Thursday, January 30, 2014

There you are, Magoo!

I decided I needed a prop to help me promote my children's book, Where Are You, Magoo? so I thought I'd make a Magoo doll. I'm not sure if he'll just be part of a cute vendor display, or if I could make up a game for hypothetical classroom visits.

It's kinda hard to document my process in a way that would allow someone else to follow the steps or pattern, since I pretty much make it up as I go. I've been sewing dolls since I was 7, and used to be big into soft-sculpture before I ran out of time to devote to it. But it was nice to get back to some sewing projects with my "snow days" I had off work. I used polar fleece for this project because it comes in bright colors, is washable and durable.

 I always use my drawings as a jumping off point. It helps me break the character down into basic shapes. Fortunately, a cartoon-y style has much simpler shapes than a realistic style, and fewer planes to contend with. 

 Harvey observes.

 Magoo's head is basically a sort of swoopy diamond, so that's the basic shape I have to work with. I also inserted a gusset, which is a triangular piece of fabric that creates volume in a sewn shape, under the chin so that the head wouldn't be completely flat to the body.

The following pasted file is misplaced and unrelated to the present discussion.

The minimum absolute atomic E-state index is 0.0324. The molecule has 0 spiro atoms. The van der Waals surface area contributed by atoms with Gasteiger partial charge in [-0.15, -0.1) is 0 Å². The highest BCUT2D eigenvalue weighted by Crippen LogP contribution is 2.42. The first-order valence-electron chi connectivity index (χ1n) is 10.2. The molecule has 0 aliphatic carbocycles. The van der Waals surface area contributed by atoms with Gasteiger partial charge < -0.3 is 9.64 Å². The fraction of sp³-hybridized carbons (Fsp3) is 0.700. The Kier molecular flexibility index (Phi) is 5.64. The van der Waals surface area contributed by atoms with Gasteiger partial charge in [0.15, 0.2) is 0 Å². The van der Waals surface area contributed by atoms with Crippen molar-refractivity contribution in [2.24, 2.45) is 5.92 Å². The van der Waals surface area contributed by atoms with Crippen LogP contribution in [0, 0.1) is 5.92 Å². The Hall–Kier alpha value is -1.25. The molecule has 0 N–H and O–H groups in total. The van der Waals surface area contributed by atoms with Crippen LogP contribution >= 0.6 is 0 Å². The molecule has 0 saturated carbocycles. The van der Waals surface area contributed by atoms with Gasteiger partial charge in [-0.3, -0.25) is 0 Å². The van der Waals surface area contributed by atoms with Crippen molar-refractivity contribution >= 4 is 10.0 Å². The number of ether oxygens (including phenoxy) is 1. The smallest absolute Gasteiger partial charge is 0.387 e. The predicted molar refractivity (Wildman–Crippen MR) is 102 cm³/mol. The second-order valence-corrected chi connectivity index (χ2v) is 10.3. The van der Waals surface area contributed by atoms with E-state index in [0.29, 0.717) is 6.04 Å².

Tweak models. And by models, I mean runs away.
 You can't make an omelette without breaking some eggs. The same can be said for cats.....? I did one body and it didn't look right, so I scraped it and had to really analyze how the legs came together. I ended up inserting a stomach piece that ran from the neck to the tail, and added separate pieces for leg interiors and the whole thing looked much better, and stood more balanced as well.

Add some stripes and a tail, and Voila! my very own Magoo! Coming to a bookstore near you!

Friday, January 24, 2014

Tuesday, January 21, 2014

New Year, New Book! : Where Are You, Magoo?


New Year and a new book! My latest children's book Where Are You, Magoo? is now available on Amazon and CreateSpace!

I had a total blast making this book. I felt like writing and illustrating Frank the Gentle Viking was all about learning the process and pushing my skills as an artist. This one was just about having fun, playing with words and visual jokes.

Most of all this project was inspired by my family. My mom came to me years ago saying, "Lucy, you should write a story about a toddler who can't find a yellow cat and call it "Where Are You, Magoo?" This was back when I was attempting to be a fine artist of sorts, a serious artist. Like most children, I basically rolled my eyes and said "Yeah, mom, I'll get right on that." Surely the last thing this world needed was another friggin' story about a cat, right? My aunts and grandmothers, all cat lovers, agreed that I should draw way more cats because people love cats. Sure, yeah, great. But the idea of a yellow cat named Magoo never really left me.